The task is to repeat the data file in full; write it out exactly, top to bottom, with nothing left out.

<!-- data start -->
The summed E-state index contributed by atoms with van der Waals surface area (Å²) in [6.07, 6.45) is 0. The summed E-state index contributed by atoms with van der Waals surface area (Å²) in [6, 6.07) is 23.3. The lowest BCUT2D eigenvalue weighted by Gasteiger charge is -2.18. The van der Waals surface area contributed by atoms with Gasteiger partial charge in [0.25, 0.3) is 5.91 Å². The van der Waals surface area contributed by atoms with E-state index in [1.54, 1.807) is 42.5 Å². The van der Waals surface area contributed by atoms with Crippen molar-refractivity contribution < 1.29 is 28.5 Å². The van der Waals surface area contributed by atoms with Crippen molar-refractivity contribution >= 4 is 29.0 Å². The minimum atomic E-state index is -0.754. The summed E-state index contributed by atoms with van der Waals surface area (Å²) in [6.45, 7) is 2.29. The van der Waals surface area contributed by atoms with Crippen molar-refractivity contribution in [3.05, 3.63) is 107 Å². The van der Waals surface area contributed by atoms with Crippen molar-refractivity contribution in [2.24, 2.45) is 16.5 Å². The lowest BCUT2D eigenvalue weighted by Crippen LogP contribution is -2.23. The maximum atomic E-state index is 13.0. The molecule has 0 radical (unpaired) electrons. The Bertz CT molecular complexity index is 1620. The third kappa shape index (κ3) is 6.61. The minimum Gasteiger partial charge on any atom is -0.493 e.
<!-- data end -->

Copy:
The summed E-state index contributed by atoms with van der Waals surface area (Å²) in [6.07, 6.45) is 0. The summed E-state index contributed by atoms with van der Waals surface area (Å²) in [6, 6.07) is 23.3. The lowest BCUT2D eigenvalue weighted by Gasteiger charge is -2.18. The van der Waals surface area contributed by atoms with Gasteiger partial charge in [0.25, 0.3) is 5.91 Å². The van der Waals surface area contributed by atoms with E-state index in [1.54, 1.807) is 42.5 Å². The van der Waals surface area contributed by atoms with Crippen molar-refractivity contribution < 1.29 is 28.5 Å². The van der Waals surface area contributed by atoms with Crippen molar-refractivity contribution >= 4 is 29.0 Å². The minimum atomic E-state index is -0.754. The summed E-state index contributed by atoms with van der Waals surface area (Å²) in [6.45, 7) is 2.29. The van der Waals surface area contributed by atoms with Crippen molar-refractivity contribution in [3.05, 3.63) is 107 Å². The van der Waals surface area contributed by atoms with Crippen molar-refractivity contribution in [2.24, 2.45) is 16.5 Å². The lowest BCUT2D eigenvalue weighted by Crippen LogP contribution is -2.23. The maximum atomic E-state index is 13.0. The molecule has 0 radical (unpaired) electrons. The Bertz CT molecular complexity index is 1620. The third kappa shape index (κ3) is 6.61. The minimum Gasteiger partial charge on any atom is -0.493 e.